High-quality chicken stock or broth, whether purchased or homemade, is a low carb pantry essential. I should note that, while there are slight differences between stock and broth, they are the same for all practical purposes. So, I use the terms interchangeably.
It goes without saying that homemade stock or bone broth is a better option than purchased stock, both in terms of nutrition and taste. While preparing homemade bone broth is not difficult, many folks don’t have the time or inclination to make it. It’s important to remember that “perfect is the enemy of good,” and sometimes shortcuts are not only the best we can do, they are better than many other alternatives. I will share my recipe for homemade stock another time, but today I want to focus on how to choose a high-quality, shelf-stable stock.
While there are a lot of choices of canned, boxed, and concentrated stocks on the market, not all of them are what I would refer to as high-quality. Often, they taste terrible: bland, vegetal, or salty. If they do taste “meaty,” it’s usually because of added ingredients such as MSG, yeast extract, and sugar. Some brands try to make up for the lack of meaty flavor by overcompensating with vegetable concentrates, but the result is vegetal-tasting. Of course, salt is a common ingredient to add flavor, but it can’t make up for poor quality.
My favorite boxed stock is Kirkland (Costco) brand’s Organic Chicken Stock. Whatever stock you choose should have these features in common with the Kirkland product:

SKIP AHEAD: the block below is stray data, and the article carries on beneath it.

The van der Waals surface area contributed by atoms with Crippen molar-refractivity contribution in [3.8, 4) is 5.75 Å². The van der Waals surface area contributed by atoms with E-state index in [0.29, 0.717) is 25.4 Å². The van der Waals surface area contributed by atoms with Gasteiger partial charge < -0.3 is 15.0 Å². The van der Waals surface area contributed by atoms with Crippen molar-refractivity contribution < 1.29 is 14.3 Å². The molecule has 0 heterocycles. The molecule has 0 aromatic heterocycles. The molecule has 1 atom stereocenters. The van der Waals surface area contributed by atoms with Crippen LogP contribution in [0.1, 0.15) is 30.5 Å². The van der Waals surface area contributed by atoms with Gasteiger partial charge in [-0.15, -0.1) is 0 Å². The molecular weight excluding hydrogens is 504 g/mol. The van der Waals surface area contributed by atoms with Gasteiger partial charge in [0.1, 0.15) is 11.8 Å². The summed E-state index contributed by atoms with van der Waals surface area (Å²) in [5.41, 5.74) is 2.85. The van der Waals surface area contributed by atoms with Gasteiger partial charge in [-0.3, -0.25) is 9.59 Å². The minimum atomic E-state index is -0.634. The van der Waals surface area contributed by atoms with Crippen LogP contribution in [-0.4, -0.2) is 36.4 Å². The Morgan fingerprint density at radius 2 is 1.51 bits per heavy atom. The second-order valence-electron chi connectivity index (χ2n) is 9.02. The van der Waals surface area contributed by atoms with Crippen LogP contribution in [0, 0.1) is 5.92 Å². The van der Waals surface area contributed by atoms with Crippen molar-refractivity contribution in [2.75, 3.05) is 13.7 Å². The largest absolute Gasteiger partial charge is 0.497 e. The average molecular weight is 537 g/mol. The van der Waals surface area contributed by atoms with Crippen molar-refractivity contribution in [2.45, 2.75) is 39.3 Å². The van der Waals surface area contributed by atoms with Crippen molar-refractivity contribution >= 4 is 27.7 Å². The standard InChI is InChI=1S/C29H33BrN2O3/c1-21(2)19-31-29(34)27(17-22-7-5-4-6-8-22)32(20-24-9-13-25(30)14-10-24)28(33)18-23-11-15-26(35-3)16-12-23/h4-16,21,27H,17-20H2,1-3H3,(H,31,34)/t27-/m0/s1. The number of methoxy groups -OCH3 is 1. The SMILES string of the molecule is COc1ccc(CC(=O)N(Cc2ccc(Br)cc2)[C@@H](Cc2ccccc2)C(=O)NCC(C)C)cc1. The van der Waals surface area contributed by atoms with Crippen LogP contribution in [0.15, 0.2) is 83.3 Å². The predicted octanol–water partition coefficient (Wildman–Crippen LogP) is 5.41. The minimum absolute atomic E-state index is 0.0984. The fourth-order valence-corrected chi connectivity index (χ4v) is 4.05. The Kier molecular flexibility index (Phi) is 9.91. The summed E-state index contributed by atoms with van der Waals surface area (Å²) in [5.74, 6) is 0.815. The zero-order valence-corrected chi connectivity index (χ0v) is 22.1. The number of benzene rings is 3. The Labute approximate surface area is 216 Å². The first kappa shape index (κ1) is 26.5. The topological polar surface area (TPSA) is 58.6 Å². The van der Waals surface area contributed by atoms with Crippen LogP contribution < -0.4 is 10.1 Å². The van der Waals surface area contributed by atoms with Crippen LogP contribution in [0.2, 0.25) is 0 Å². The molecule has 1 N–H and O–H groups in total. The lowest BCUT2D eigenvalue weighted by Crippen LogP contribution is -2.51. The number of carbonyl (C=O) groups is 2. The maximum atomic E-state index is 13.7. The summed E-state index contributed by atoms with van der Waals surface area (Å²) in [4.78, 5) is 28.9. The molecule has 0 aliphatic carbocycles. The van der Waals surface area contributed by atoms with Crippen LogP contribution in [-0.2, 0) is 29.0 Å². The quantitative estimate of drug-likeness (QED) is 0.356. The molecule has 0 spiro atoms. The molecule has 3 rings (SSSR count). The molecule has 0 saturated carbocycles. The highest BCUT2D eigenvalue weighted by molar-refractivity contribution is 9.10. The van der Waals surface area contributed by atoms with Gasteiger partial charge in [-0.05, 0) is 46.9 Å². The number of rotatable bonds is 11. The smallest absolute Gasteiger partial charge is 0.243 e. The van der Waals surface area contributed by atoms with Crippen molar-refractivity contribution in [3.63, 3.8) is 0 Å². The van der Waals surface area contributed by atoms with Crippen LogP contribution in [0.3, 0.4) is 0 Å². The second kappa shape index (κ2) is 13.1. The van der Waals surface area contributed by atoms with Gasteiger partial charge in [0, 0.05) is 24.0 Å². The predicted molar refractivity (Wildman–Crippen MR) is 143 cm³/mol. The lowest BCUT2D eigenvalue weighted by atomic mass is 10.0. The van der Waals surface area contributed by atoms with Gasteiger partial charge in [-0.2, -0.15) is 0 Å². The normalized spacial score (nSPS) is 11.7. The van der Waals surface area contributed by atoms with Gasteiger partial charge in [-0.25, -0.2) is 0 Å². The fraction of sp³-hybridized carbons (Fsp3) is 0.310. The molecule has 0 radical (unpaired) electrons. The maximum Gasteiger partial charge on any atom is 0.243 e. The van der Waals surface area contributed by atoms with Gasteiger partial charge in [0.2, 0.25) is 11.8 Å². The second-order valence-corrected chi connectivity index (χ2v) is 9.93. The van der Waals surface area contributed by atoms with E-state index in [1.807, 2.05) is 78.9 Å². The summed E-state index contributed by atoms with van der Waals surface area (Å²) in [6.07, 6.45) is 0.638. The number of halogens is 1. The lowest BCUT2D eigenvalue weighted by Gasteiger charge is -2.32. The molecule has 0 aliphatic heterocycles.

- Natural ingredients — ones that you recognize — such as chicken, vegetables, spices, and water. An “organic” designation is nice, but not as important as the ingredients themselves.
- Labeled “gluten-free.” Unfortunately, gluten can be hidden in many processed ingredients, so I want the manufacturer’s assurance that it is gluten-free.
- No sugar added, and 0-1 carbs per 8 ounce serving (Kirkland has 0). More than that indicates an excessive amount of vegetables used or perhaps some kind of added sugar.
- Moderate sodium. I don’t need salt-free, but I want to be able to reduce (cook down) the stock and not have it end up too salty. Kirkland brand’s has 440 mg of sodium per 8 ounce serving.
Another product I sometimes use is Glace de Poulet Gold, a concentrated chicken stock from More than Gourmet brand. It comes in a 1.5 ounce puck that makes 32 ounces (4 cups) when mixed with hot water. It already has some gelatin added, but I’d still probably add my own. The downside is that it I have to order it online, although I have seen some of their line at a few gourmet stores. Still, it is a good alternative.
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